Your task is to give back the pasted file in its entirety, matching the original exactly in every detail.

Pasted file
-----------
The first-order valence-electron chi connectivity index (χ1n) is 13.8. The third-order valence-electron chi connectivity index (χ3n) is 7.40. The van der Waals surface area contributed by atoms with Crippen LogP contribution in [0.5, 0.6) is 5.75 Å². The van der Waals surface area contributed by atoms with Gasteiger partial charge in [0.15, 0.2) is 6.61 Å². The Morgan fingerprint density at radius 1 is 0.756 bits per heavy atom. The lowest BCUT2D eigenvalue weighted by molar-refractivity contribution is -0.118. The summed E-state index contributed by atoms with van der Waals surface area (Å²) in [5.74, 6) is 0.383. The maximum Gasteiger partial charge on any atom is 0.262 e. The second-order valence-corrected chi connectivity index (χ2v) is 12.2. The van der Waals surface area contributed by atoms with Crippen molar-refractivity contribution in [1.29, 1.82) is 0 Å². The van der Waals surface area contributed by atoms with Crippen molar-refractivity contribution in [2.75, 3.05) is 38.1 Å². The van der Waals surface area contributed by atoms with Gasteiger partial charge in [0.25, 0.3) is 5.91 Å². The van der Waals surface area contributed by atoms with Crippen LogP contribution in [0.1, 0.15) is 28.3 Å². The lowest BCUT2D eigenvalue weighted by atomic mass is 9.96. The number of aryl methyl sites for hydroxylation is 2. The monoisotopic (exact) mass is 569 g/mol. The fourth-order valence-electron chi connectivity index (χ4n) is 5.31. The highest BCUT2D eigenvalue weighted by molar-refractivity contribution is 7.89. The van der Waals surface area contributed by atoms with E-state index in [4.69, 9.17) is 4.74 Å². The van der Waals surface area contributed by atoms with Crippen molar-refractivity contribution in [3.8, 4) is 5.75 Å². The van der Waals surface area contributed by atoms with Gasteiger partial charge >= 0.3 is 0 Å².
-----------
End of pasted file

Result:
The first-order valence-electron chi connectivity index (χ1n) is 13.8. The third-order valence-electron chi connectivity index (χ3n) is 7.40. The van der Waals surface area contributed by atoms with Crippen LogP contribution in [0.5, 0.6) is 5.75 Å². The van der Waals surface area contributed by atoms with Gasteiger partial charge in [0.15, 0.2) is 6.61 Å². The Morgan fingerprint density at radius 1 is 0.756 bits per heavy atom. The lowest BCUT2D eigenvalue weighted by molar-refractivity contribution is -0.118. The summed E-state index contributed by atoms with van der Waals surface area (Å²) in [5.74, 6) is 0.383. The maximum Gasteiger partial charge on any atom is 0.262 e. The second-order valence-corrected chi connectivity index (χ2v) is 12.2. The van der Waals surface area contributed by atoms with Crippen molar-refractivity contribution in [1.29, 1.82) is 0 Å². The van der Waals surface area contributed by atoms with Crippen molar-refractivity contribution in [2.75, 3.05) is 38.1 Å². The van der Waals surface area contributed by atoms with Gasteiger partial charge in [0.25, 0.3) is 5.91 Å². The van der Waals surface area contributed by atoms with Crippen LogP contribution in [0.1, 0.15) is 28.3 Å². The lowest BCUT2D eigenvalue weighted by atomic mass is 9.96. The number of aryl methyl sites for hydroxylation is 2. The monoisotopic (exact) mass is 569 g/mol. The fourth-order valence-electron chi connectivity index (χ4n) is 5.31. The highest BCUT2D eigenvalue weighted by molar-refractivity contribution is 7.89. The van der Waals surface area contributed by atoms with E-state index in [4.69, 9.17) is 4.74 Å². The van der Waals surface area contributed by atoms with Crippen molar-refractivity contribution in [3.8, 4) is 5.75 Å². The van der Waals surface area contributed by atoms with Gasteiger partial charge >= 0.3 is 0 Å².